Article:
The other hand by

2 November 2009

Setting: ,

published in the US as Little Bee ISBN: 0340963409

Most days I wish I was a British pound coin instead of an African girl.

I picked this book up totally on impulse. It was one of the large print books I was cataloguing and processing at work and for some reason it gained my attention. It served me well, two train journeys gone by pretty much without noticing as I was so into the story. But in the blurb the reader is asked to not tell anyone what happens, so how do I recap it? Well I could just ignore that piece of marketing[1] but I won’t, because I actually enjoyed the book. Actually, strike that. Enjoyed is totally the wrong word here, because there is a whole lot that isn’t enjoyable in this story. And I’ll agree with the blurb[2] when it says that “the African beach scene is horrific”. But it isn’t one of those depressing doom and gloom filled novels. There is plenty that is wrong with the world, and a lot of that is shown in this book, but at the same time it is really quite a positive novel.

On the girl’s brown legs there were many white scars. I was thinking, Do those scars cover the whole of you, like the stars and the moon on your dress? I thought that would be pretty you, and I ask you right here please to agree with me that a scar is never ugly. That is what the scar makers want us to think. But you and I, we must make an agreement to defy them. We must see all scars as beauty. Okay? This will be our secret. Because take it from me, a scar does not form on the dying. A scar means, “I survived”.
In a few breaths’ time I will speak some sad words to you. But you must hear them the same way we have agreed to see scars now. sad words are just another beauty. A sad story means, this storyteller is alive.

What I will say about the story is that it is told through the eyes of two women. The first, Little Bee, is a Nigerian refugee who is living at a detention centre when we meet her. The other, Sarah, is a young British mother, married with a lover and a career. These two have very different outlooks on life, and very different backgrounds, but their stories came together in tragedy. And it is a well written story too, at one point the narrators switch within a paragraph, and on one level you don’t notice, but you are never confused as to who is telling the story.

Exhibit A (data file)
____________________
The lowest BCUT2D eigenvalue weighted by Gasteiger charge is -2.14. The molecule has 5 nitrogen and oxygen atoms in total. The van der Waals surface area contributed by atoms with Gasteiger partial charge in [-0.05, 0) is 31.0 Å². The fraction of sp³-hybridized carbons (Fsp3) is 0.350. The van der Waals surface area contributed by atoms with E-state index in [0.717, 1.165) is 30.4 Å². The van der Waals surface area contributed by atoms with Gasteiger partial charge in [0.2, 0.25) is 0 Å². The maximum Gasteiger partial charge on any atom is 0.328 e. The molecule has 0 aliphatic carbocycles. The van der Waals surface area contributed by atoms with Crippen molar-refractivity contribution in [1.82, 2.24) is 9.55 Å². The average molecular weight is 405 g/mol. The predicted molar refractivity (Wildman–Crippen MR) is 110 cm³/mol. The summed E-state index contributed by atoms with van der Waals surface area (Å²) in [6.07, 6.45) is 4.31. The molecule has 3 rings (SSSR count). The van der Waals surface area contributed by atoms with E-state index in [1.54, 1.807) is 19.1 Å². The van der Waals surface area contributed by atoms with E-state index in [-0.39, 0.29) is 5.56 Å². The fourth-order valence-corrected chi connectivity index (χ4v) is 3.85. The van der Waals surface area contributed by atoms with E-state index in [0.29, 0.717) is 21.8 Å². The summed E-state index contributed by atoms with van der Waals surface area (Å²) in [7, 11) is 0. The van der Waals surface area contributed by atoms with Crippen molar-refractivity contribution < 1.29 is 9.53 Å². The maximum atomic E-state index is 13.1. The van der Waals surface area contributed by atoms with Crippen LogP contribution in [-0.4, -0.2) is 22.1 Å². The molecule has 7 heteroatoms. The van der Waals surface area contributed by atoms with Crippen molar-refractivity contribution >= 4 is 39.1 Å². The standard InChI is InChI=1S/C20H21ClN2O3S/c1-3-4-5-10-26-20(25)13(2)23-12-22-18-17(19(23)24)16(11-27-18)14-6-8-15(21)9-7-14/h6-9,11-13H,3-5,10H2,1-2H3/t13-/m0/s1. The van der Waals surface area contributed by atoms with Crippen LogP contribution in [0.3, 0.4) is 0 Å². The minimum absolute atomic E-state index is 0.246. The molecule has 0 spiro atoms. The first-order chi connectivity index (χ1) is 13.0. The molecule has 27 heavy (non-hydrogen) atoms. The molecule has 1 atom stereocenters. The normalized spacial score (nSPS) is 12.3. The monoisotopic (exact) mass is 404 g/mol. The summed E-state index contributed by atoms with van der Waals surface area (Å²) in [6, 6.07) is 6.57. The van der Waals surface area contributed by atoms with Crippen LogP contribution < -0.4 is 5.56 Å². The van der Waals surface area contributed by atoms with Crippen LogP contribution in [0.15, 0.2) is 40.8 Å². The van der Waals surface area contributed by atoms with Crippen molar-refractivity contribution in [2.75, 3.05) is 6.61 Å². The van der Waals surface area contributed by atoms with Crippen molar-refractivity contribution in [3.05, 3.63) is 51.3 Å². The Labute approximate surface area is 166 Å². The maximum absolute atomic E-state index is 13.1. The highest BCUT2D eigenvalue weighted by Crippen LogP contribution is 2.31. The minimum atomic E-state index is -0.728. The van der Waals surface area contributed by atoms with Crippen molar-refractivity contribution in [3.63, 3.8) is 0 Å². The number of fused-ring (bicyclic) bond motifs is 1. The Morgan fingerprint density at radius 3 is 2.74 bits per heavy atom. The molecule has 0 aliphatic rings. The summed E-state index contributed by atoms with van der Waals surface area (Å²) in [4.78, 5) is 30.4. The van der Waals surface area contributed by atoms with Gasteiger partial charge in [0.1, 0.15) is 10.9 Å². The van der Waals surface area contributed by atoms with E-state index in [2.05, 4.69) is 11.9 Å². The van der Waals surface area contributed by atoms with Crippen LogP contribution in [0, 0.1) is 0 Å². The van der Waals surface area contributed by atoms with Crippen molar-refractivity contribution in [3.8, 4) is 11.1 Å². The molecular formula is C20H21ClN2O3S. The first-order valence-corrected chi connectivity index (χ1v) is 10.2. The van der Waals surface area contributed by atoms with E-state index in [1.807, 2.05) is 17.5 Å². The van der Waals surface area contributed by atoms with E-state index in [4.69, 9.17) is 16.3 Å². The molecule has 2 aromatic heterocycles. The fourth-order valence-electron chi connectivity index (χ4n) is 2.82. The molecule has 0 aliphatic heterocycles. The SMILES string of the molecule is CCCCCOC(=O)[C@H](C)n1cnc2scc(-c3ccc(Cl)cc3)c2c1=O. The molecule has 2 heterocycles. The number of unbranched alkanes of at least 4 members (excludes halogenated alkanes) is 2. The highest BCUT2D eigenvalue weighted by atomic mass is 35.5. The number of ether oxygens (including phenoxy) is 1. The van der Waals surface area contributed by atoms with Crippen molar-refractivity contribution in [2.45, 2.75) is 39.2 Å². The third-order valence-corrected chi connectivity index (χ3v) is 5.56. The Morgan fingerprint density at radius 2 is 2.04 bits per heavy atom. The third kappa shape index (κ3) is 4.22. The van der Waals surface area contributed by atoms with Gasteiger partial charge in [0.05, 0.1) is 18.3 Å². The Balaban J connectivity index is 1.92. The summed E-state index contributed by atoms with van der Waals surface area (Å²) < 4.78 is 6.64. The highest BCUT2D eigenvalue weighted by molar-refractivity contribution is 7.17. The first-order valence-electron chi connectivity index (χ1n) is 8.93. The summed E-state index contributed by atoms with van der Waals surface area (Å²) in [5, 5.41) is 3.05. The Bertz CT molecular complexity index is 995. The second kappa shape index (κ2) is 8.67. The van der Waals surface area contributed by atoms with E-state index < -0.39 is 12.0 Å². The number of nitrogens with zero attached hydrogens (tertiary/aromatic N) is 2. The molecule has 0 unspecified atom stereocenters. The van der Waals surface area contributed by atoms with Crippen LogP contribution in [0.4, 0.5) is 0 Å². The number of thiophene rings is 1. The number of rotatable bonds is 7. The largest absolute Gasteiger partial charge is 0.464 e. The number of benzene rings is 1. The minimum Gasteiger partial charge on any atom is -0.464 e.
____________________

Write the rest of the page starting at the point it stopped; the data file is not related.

It’s a very good book in that I finished it and it made me think about it. But at the same time the situation is one in which we can all empathise and sympathise, but it is very hard to think of something that can actually be done. Still, real world problems aren’t the fault of the book ;)

It is however overly emotional and manipulative, but I can’t find myself disliking it. I know that some of the scenes are over written, and that there isn’t a whole heap of characterisation going on. But I don’t care. I still really liked the book. Maybe because I don’t usually read these sorts of books? Or maybe because I read it in two chunks? Or maybe because I agree with its leftist-liberal politics ;) I’m not sure why, but I do recommend it.

LibraryThing ; Other reviews


  1. and usually I would cause I hate this sort of thing.
  2. pointless though it is

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